(AP) -- Federal health officials said Monday they were rethinking their advice that schools consider closing for as long as two weeks because of swine flu, a recommendation that has already given an unscheduled vacation to 330,000 children in schools nationwide.
Shutting down schools is intended to keep infections from spreading between students and then out into the community, said Dr. Richard Besser, acting chief of the federal Centers for Disease Control and Prevention. But in the cases of swine flu in schools, the virus was apparently already circulating in the community, he said.
"We are looking at our school closure guidance," Besser said during a briefing for reporters in Atlanta. "And we're having very active discussions about whether it's time to revise that."
One option would be to "really push hard on the personal responsibility," Besser said, encouraging parents and teachers to look out for sick kids and insist they stay home if they're sick.
Besser cited the example of Seattle, where health officials have decided they won't routinely recommend that schools close if there's a suspected case of swine flu. Instead, they want students with flu-like symptoms to stay home for seven days.
Even the New York City school that was the epicenter of the nation's outbreak reopened Monday after a mere weeklong shutdown. Students at St. Francis Preparatory School, a private Roman Catholic high school in Queens, returned to classes with advice to use hand sanitizer and wash their hands more frequently.
As many as 1,000 people connected with the school fell ill with flu symptoms after a group of students returned from a spring break trip to Mexico. The school had the largest swine flu outbreak in the country, with 45 confirmed cases.
"It's a little nerve-racking, being back in school, knowing that there was a swine flu outbreak in school," said junior Paulina Janowiec, 17. "But it's good to be back."
Last week, the CDC said it might be prudent to close a school for as long as 14 days if there were suspected cases, noting that children are contagious longer than adults do and have more social contacts. But officials also stressed they would defer to the expertise of local authorities.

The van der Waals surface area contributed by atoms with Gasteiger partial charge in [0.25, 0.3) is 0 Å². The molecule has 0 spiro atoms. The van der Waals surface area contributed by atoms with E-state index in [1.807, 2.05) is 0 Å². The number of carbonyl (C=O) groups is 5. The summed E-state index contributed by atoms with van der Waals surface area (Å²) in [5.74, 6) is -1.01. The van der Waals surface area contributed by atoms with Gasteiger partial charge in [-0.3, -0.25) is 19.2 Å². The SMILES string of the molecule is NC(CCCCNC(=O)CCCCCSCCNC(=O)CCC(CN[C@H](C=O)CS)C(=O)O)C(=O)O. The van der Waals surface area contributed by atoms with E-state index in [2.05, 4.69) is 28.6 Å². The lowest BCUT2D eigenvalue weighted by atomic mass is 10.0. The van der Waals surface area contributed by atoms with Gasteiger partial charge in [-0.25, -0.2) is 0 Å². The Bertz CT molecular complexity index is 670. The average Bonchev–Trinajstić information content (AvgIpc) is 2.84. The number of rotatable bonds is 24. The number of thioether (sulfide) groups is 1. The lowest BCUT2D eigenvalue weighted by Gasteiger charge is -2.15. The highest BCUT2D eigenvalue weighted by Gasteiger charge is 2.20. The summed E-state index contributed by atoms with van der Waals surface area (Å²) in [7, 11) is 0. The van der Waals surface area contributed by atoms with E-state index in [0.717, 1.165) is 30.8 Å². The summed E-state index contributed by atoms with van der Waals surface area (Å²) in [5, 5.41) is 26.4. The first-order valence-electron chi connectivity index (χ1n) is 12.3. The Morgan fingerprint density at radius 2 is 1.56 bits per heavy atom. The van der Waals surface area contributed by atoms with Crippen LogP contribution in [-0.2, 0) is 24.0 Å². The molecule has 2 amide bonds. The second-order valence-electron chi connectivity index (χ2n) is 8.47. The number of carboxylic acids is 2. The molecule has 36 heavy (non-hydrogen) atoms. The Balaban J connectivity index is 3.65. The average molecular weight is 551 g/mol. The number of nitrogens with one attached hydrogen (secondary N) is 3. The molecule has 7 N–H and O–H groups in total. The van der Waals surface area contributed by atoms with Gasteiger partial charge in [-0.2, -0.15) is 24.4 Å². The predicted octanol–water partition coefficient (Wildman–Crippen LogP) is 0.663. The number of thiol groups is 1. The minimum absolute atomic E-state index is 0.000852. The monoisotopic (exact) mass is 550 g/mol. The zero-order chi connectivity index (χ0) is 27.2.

New York City health officials said they consulted frequently with school administrators to determine when St. Francis should reopen after hundreds of students fell ill at school April 23-24.
"Students and faculty were away from school for nine days, which is well beyond the incubation period for influenza," said Dr. Scott Harper, an epidemiologist with the city's Health Department.
An estimated 533 schools enrolling about 330,000 children had closed across the country as of Monday, the U.S. Education Department said. The schools are in two dozen states including New York, which at 90 has more confirmed cases than any other, officials said.
"We're planning it day by day right now," said Brit Brown, whose 8-year-old son, Truman, has been home since his Milwaukee school closed last Thursday.
Brown and his wife each took a day off work last week. On Monday, they sent their second-grader to his grandparents' home and on Tuesday planned to drop him off at the home of a friend whose school also had closed.
In Arizona, all 10 public schools in the border city of Nogales canceled classes this week after a student tested positive for swine flu. Deer Park, N.Y., closed seven schools enrolling more than 4,400 kids.
In Massachusetts, the Academy of Notre Dame in Tyngsborough, about 35 miles northwest of Boston, canceled classes and extracurricular activities for the entire week because one student has a probable case.
In New York, 204 of St. Francis' 2,700 students were out sick Monday. Brother Leonard Conway, the school principal, said that students "have a lot of work to do" to make up the lost classroom time and that final exams will start five days later than usual, on June 16.
"I'm just delighted and thank God that we're getting back to normal," he said.
The school flushed the air conditioning system and gave the building a complete scrubdown, among other safety precautions.
"I'm feeling great now," said returning 16-year-old Ivy Buchelli, who had suffered fever, chills and body aches. "After the long break, I'm glad to see everyone else and how they're doing."
"I'm just hoping the school's clean," she added.
Associated Press writers Deepti Hajela and Frank Eltman contributed to this report.
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